Recession Indicators: US Regional Economic Indicators

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Regional Economic Indicators Help Tell the Story

There are a number of US regional economic indicators that add value to any forecast. These include various regional Fed surveys, state Leading and Coincident Economic Indicators that serve as regional proxies, industry surveys that can serve as proxies for entire regions, and so forth.

On this page we will focus on a number of the regional economic indicators mentioned above as well as others as warranted.


California Regional Economic Indicators

The above graph is a screencap of the California Leading Economic Index courtesy FRED. The most recent update was for December, 2019 and this update was made public on Feb 4, 2020.

While the index is released on a monthly basis, we have adjusted it to reflect changes on a quarterly basis, and therefore the last update includes all of Q4 2019.

The red line was painted in by us to reflect what is known as a “stall warning,” or a level which once an index falls below strongly suggests an economy (state, region, national, world, etc.) is at serious risk of falling into recession. Generally speaking, an LEI running above 2% is likely to be firing on all cylinders over the next several months; below 2% but above 1% is weak, but not especially vulnerable, below 1% but above zero, increasing recessionary window of vulnerability; and anything below zero suggests highly vulnerable to falling into, if not already in, recession.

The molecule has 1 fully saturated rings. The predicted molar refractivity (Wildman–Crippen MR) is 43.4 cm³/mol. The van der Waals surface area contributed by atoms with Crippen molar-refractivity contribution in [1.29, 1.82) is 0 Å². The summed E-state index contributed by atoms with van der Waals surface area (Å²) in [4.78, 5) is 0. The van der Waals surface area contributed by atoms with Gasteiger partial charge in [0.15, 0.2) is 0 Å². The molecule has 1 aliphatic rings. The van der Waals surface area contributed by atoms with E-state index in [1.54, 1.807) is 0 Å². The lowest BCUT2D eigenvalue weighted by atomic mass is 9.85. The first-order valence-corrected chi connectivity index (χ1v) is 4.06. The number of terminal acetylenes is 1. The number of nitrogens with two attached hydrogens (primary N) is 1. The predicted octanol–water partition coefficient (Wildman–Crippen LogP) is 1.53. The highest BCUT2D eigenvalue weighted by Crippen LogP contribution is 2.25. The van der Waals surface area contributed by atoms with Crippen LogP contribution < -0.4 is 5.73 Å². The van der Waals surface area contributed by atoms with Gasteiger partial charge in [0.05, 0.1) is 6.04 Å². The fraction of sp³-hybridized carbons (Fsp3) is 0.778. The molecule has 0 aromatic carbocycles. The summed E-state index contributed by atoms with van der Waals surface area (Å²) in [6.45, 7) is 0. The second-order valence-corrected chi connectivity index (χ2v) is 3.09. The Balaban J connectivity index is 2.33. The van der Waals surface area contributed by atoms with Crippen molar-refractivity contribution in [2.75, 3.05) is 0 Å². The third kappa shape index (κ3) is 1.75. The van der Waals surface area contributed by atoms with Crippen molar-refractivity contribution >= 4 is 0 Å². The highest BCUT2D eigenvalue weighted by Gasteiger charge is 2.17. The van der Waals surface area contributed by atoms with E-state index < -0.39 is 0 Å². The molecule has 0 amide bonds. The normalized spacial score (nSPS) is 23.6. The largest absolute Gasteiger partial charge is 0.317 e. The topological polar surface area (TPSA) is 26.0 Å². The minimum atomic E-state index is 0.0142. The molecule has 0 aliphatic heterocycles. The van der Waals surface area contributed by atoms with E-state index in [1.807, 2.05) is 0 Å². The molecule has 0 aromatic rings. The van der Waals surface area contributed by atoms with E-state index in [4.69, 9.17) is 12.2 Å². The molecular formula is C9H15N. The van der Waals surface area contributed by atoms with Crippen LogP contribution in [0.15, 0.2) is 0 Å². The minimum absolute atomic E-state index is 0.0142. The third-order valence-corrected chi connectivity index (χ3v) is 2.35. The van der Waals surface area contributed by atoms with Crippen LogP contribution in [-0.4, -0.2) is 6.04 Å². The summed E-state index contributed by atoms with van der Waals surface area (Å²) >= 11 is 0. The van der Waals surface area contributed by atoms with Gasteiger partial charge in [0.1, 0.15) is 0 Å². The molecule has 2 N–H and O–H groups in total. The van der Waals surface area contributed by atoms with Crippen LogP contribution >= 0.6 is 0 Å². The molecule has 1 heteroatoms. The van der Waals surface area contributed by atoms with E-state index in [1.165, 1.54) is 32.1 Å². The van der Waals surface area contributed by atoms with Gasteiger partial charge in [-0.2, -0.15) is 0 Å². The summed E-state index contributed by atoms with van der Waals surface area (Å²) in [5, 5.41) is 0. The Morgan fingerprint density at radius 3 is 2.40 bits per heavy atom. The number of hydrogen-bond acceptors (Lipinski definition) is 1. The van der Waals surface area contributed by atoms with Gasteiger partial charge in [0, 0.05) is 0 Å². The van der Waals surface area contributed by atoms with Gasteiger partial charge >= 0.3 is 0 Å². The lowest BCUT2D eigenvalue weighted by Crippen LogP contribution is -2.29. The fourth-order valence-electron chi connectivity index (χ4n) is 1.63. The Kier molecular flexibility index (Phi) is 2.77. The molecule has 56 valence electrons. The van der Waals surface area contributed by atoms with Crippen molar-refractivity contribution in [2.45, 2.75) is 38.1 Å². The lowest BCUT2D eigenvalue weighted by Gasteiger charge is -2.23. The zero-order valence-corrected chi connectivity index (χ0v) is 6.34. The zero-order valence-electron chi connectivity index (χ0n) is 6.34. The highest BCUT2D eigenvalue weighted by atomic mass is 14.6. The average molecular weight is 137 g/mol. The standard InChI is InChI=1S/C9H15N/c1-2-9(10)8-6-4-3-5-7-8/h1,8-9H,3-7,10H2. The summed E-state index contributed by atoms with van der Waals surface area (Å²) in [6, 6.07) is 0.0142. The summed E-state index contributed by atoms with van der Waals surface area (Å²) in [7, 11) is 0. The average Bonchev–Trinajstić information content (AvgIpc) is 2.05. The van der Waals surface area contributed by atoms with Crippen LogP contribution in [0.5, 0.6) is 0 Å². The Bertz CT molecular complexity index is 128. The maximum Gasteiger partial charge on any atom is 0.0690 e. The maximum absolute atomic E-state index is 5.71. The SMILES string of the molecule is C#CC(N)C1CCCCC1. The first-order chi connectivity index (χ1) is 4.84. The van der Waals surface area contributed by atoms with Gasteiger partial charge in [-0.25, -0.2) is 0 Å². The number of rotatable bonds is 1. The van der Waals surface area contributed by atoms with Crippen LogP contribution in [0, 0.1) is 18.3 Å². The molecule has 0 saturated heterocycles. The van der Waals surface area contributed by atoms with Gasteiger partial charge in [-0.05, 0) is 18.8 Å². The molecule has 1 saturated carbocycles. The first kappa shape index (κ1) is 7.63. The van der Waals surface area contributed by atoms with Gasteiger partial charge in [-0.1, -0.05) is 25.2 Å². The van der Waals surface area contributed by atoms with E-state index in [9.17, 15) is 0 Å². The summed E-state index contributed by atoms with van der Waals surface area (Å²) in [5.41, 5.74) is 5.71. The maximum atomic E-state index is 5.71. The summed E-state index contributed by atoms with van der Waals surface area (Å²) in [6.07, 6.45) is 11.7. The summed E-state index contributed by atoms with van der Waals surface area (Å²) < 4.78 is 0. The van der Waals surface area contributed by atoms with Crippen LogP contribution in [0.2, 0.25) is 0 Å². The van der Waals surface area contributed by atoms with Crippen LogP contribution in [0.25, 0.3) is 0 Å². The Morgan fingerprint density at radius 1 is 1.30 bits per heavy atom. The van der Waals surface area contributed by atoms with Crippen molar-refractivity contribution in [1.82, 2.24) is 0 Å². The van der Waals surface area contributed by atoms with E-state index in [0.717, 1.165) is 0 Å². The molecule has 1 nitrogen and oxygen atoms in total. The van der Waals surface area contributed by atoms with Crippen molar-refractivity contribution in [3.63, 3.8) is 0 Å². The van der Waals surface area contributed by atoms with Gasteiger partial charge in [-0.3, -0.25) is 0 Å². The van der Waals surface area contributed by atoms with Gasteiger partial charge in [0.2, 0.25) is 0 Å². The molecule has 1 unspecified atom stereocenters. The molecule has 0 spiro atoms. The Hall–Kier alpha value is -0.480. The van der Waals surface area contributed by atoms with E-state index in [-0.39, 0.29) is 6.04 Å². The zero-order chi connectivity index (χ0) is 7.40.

Iowa Regional Economic Indicators

As can be seen in the Iowa LEI, which is a fair proxy as for central US Regional Economic Indicators, this index spent the last half of 2018 and the entirety of 2019 in the under 1% danger zone, having been beaten and battered by the ongoing Trump Slump, and as of Q4 2019, had gone negative for the first time since the Great Recession.


New York Regional Economic Indicators

The last of our three regional proxies, the New York State Leading Economic Index, shows a similar pattern to Iowa above, with this LEI falling below the critical stall threshold of 1% in the final quarter of 2018, and for the most part remaining there and getting even weaker in a saw-toothed pattern throughout the course of last year.